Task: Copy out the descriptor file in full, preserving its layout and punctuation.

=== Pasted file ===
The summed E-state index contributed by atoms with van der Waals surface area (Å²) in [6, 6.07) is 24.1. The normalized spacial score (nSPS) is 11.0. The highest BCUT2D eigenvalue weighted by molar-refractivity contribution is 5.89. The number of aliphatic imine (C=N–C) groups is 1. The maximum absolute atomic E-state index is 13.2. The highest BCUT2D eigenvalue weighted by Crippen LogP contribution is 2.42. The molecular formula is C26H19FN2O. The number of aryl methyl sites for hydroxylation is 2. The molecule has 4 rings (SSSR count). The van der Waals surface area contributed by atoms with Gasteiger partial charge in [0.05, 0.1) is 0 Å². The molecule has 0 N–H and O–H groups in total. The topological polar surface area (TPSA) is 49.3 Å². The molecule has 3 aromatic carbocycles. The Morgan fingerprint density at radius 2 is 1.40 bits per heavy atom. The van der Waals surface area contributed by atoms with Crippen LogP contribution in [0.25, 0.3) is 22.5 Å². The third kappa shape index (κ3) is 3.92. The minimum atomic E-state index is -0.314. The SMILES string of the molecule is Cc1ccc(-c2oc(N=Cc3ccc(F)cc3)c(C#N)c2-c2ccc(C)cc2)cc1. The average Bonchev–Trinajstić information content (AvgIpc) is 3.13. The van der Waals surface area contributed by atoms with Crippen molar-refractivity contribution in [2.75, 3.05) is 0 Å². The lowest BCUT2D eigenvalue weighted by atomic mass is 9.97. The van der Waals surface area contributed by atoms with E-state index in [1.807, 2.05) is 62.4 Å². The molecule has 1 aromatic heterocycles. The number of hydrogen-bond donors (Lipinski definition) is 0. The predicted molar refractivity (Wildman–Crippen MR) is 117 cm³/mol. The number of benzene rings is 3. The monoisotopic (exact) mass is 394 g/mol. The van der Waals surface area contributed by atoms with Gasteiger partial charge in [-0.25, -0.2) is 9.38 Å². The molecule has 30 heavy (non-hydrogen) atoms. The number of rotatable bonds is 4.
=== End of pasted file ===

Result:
The summed E-state index contributed by atoms with van der Waals surface area (Å²) in [6, 6.07) is 24.1. The normalized spacial score (nSPS) is 11.0. The highest BCUT2D eigenvalue weighted by molar-refractivity contribution is 5.89. The number of aliphatic imine (C=N–C) groups is 1. The maximum absolute atomic E-state index is 13.2. The highest BCUT2D eigenvalue weighted by Crippen LogP contribution is 2.42. The molecular formula is C26H19FN2O. The number of aryl methyl sites for hydroxylation is 2. The molecule has 4 rings (SSSR count). The van der Waals surface area contributed by atoms with Gasteiger partial charge in [0.05, 0.1) is 0 Å². The molecule has 0 N–H and O–H groups in total. The topological polar surface area (TPSA) is 49.3 Å². The molecule has 3 aromatic carbocycles. The Morgan fingerprint density at radius 2 is 1.40 bits per heavy atom. The van der Waals surface area contributed by atoms with Crippen LogP contribution in [0.25, 0.3) is 22.5 Å². The third kappa shape index (κ3) is 3.92. The minimum atomic E-state index is -0.314. The SMILES string of the molecule is Cc1ccc(-c2oc(N=Cc3ccc(F)cc3)c(C#N)c2-c2ccc(C)cc2)cc1. The average Bonchev–Trinajstić information content (AvgIpc) is 3.13. The van der Waals surface area contributed by atoms with Crippen molar-refractivity contribution in [2.75, 3.05) is 0 Å². The lowest BCUT2D eigenvalue weighted by atomic mass is 9.97. The van der Waals surface area contributed by atoms with E-state index in [1.807, 2.05) is 62.4 Å². The molecule has 1 aromatic heterocycles. The number of hydrogen-bond donors (Lipinski definition) is 0. The predicted molar refractivity (Wildman–Crippen MR) is 117 cm³/mol. The number of benzene rings is 3. The monoisotopic (exact) mass is 394 g/mol. The van der Waals surface area contributed by atoms with Gasteiger partial charge in [-0.25, -0.2) is 9.38 Å². The molecule has 30 heavy (non-hydrogen) atoms. The number of rotatable bonds is 4.